According to reports, Chelsea had applied to FIFA for a special dispensation to sign Didier Drogba on loan outside the transfer window.

Why, one wonders? Because Fernando Torres isn’t playing very well at the moment? Because two-time French Player of the Year, Eden Hazard, looks unlikely to match the 20 league goals he scored last season? Because England international Daniel Sturridge is feeling a little neglected at the moment? Because you had a bottomless pit of spending money but only two months in which to spend it? The mind boggles.

Best of friends

The Football Association and Sepp Blatter have kissed and made up and appear to have put past differences behind them, or so it would seem from yesterday’s display of staged intimacy.

“Now we are living in a wonderful day – it’s the present,” the FIFA president said, as he and FA chairman David Bernstein shared an embrace.

The reason for this new-found spirit of cordiality? Money.

The FA, the ­richest national association in world football, was the recipient of a donation of £314,000 for the St George’s medical centre, from a FIFA fund normally designed to help developing nations?

One does wonder, how an  association which has just opened a national football centre at a cost of £105 million, can be considered to be in need of a helping hand, but we’ll leave that for another day.

For now, let’s celebrate the rekindling of a relationship that has brought so much mirth to the football world in recent years.

“What we witness today is not only a co-operation at the footballing level,” said Blatter laying it on a with trowel. “It is on friendship, on recognition of the job that has been done here by the FA at St George’s Park. Don’t go back to the past.”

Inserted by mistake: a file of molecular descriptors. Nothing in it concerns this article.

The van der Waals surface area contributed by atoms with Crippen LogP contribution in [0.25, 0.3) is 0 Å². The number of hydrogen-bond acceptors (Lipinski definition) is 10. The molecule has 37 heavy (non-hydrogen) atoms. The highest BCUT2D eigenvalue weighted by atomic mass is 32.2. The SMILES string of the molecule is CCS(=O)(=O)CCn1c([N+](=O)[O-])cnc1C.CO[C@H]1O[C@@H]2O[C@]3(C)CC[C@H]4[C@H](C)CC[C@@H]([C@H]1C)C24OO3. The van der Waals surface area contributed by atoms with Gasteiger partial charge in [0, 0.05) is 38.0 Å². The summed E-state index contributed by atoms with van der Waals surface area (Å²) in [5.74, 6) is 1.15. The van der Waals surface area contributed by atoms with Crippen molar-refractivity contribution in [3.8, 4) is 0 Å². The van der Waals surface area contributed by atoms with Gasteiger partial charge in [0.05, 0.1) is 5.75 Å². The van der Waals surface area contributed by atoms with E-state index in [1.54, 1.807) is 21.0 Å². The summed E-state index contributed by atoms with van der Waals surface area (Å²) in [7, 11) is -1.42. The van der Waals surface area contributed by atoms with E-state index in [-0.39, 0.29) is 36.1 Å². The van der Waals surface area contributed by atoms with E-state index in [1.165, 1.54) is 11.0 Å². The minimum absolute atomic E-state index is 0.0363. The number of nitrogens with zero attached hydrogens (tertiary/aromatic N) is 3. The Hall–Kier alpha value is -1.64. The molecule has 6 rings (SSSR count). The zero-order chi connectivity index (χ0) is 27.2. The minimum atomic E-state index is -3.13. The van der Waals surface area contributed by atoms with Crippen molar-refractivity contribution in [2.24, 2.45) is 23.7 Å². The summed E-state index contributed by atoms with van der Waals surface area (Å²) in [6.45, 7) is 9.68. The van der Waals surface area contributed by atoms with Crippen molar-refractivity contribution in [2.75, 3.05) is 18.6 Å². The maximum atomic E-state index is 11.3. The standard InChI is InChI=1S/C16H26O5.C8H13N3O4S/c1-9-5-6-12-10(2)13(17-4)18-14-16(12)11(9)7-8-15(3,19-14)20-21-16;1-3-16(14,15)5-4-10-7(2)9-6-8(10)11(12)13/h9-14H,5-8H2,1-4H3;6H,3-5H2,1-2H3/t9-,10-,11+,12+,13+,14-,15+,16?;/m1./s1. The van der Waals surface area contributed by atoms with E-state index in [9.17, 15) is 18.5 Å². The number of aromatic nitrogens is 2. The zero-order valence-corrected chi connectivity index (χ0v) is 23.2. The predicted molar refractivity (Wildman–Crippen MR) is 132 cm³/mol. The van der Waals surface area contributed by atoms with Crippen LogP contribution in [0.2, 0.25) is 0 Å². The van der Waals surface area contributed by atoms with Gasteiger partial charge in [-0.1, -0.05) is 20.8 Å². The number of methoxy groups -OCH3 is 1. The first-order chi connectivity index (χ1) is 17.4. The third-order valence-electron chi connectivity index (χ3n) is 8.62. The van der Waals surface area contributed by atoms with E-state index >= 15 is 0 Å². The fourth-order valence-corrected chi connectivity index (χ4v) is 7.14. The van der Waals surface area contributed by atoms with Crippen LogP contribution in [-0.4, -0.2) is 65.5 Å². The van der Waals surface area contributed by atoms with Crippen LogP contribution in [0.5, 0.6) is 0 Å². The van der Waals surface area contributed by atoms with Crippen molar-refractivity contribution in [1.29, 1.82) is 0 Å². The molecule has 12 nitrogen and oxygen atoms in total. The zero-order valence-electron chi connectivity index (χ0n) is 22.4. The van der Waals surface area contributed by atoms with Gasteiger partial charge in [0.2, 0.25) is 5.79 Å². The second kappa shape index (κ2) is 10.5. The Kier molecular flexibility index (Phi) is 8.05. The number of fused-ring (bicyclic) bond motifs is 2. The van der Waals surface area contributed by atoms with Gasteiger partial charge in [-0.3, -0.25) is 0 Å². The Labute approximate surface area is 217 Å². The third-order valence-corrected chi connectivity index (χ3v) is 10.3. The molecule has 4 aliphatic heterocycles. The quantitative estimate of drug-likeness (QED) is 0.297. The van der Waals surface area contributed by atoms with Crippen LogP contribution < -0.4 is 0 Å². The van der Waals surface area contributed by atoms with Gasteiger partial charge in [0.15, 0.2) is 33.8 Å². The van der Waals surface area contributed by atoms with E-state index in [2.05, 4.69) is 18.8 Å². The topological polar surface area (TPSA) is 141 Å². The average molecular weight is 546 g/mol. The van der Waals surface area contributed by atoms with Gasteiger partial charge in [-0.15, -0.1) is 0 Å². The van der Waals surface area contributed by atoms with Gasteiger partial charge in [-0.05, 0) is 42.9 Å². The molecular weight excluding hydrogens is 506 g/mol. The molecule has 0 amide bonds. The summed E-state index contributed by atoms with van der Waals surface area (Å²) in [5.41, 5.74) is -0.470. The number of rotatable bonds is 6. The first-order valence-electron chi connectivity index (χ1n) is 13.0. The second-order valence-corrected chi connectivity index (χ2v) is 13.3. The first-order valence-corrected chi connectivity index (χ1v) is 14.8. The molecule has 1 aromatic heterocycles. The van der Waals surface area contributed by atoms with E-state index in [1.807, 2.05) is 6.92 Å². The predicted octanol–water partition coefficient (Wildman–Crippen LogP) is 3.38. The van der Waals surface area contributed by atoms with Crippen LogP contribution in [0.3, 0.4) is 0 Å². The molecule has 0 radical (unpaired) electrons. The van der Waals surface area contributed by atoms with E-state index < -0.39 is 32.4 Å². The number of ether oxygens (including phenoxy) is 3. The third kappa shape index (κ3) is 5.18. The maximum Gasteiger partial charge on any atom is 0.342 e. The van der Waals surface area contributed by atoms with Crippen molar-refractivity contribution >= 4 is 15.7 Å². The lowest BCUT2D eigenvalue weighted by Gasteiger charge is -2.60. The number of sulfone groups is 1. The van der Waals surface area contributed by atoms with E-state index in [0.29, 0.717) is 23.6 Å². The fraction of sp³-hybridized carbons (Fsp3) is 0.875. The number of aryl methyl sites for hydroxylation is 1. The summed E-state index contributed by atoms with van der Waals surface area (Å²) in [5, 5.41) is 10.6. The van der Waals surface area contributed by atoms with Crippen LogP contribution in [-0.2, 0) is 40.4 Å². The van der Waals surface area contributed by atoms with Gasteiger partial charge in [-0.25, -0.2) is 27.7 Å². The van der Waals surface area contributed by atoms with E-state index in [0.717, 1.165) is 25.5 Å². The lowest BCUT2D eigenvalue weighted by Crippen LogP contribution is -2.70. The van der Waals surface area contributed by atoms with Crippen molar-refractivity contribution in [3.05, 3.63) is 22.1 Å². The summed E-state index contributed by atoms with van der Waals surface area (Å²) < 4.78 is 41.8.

Returning to Blatter’s previous assertion that the English were “arrogant” and “bad losers”, FA chairman David Bernstein said: “We’re not arrogant in any sense at all. He understands we want to be in the tent and part of the international community. We want to give as much as we can.”

Well, you got so much out it in the past, then why not give it another go.

Quote of the day

“I think it is good. I think a club must support his manager the maximum they can until the last day. When they decide to make a change, a new life, we cannot complain and we have to carry on. But until the last day I admire the clubs that support their managers. City is out of the Champions League but they are out because of two big teams. Real Madrid and Dortmund are two very good teams and in this group we knew from the beginning that a big team would be out. And it is good that it is City as I think Roberto can work without any kind of problem I believe. Because if it was Real Madrid I do not think the press would let me return to Madrid.”

Real Madrid coach Jose Mourinho suggests that unlike Manchester City boss, Roberto Mancini, he would have been sacked had he failed to navigate the knockout stages of the Champions League.

Goal of the day

One of those ‘foot like a traction engine’ moments that Lukas Podolski seems to specialise in.

Save/Miss of the day

Hard to say whether this was a wonderful save or a poor miss – probably a bit of both.

Imitation is the sincerest form of flattery

Outrageous overhead kicks from outside the penalty area are like London buses: you wait ages for one and then two come along within the space of a week. Here’s Philippe Mexes’ homage to Zlatan.

When in Rome…

Tottenham boss Andre Villas-Boas is hopeful that Lazio fans will not resort to racist chanting when the two sides meet in Rome on Thursday in the Europa League.

Given the events of last night, when several Tottenham fans were stabbed by a gang of armed Lazio fans – reportedly shouting “Jews” – then it would be advisable to set the bar exceedingly low when predicting the behaviour of this particular group of supporters.

When the two clubs faced each other at White Hart Lane in October, Jermain Defoe, Andros Townsend and Aaron Lennon were verbally abused by the travelling Lazio fans, resulting in a £32,500 fine from UEFA.

However, Villas-Boas is not convinced that such fines will do anything to deter the racist idiots from spouting their bile.

“UEFA decided to punish Lazio and rightly so,” he said. “[But] It doesn’t mean that incidents won’t happen again.

“I think the players are in the right frame of mind to leave the authorities to deal with those situations in case it happens. That’s something that hopefully will not happen tomorrow.”